Sunday, November 21, 2021

Should You Buy an Electric Vehicle?


Opinion by:  
E. Eugene Webb PhD
AuthorIn Search of Robin  

As we move into 2022, you're going to see more advertising for hybrids and all electric vehicles from virtually every automobile manufacturer.

Most consumers will have several questions and concerns about electrically powered vehicles as they consider a potential purchase.

These concerns center around the issues of mileage between charges (range), charging times, availability of charging stations; home installed charging options, reliability, safety, warranty, and dealer service.


Electric motor and battery technology is evolving almost daily. Mileage, or range as it is more often referred to in electric vehicles is increasing between charges significantly. The question is, how much of the manufacturing statistics provided on those windows stickers can you believe? The short answer is we really don't know right now. What is obvious is the automobile manufacturers will attempt to make their vehicles look the best by citing the greatest range statistics.

What I suspect the consumer is going to find, is that the actual range of any electric vehicle will vary greatly depending on where it's used and how it's used.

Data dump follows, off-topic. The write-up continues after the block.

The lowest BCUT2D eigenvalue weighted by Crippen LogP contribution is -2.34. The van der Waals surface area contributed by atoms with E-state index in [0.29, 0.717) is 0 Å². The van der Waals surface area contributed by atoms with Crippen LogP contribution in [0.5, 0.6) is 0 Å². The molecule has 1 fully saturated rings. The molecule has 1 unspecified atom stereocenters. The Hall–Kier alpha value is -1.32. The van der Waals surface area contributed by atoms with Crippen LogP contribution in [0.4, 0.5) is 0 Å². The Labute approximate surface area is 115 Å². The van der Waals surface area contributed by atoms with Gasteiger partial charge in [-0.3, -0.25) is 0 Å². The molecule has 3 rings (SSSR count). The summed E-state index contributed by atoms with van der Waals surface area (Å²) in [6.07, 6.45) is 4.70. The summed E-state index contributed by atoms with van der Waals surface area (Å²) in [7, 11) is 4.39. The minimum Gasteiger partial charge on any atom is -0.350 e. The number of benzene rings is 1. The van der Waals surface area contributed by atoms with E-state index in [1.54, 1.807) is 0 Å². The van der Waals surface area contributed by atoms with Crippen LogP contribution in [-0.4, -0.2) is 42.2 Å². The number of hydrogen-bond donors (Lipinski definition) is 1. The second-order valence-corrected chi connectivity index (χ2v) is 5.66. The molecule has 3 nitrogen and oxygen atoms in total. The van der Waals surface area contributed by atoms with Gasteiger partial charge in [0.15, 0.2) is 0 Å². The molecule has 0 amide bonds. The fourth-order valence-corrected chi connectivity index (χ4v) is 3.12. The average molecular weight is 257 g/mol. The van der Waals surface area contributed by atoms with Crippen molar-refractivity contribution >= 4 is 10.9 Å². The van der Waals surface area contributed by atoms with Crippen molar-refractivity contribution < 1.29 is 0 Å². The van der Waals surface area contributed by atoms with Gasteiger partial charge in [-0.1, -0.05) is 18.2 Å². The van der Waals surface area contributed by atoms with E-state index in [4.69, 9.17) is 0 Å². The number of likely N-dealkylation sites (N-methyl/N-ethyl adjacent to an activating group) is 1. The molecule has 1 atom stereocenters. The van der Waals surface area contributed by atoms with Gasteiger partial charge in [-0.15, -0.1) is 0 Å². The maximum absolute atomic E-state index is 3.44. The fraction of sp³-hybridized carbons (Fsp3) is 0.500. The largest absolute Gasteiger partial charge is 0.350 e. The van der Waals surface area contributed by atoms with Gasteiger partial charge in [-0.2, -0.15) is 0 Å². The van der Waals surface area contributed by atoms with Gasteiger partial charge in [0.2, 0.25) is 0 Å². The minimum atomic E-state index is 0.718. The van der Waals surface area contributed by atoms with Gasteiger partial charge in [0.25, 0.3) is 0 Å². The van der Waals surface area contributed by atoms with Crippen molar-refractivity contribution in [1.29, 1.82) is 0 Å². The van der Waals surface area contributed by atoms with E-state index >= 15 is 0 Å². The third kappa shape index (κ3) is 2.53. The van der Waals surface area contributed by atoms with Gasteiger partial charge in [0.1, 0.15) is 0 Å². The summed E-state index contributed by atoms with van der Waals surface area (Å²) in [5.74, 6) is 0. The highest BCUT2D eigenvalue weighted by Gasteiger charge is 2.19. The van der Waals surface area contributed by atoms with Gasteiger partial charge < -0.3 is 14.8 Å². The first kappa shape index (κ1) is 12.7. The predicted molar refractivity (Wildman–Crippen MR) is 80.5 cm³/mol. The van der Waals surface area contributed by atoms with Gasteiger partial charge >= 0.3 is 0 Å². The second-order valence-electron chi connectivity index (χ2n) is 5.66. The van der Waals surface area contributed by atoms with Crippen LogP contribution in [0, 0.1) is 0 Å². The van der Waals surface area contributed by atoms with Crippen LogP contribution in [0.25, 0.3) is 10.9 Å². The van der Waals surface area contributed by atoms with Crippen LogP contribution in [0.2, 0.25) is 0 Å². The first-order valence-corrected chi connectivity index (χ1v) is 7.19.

There could be significant differences in the range of an electrically powered vehicle from a cold or cooler climate to a warmer climate. Remember that both heating and cooling will be provided by electric energy drawn from the battery pack. As you use the car's electric energy supply to control the cabin environment, it will reduce the amount of energy available to power the vehicle.

So, the point is, take those range statistics with a grain of salt. Unfortunately, you're not going to know the actual range of any electric vehicle you purchase until you have it and have driven it for some time.

Electric Vehicle Charging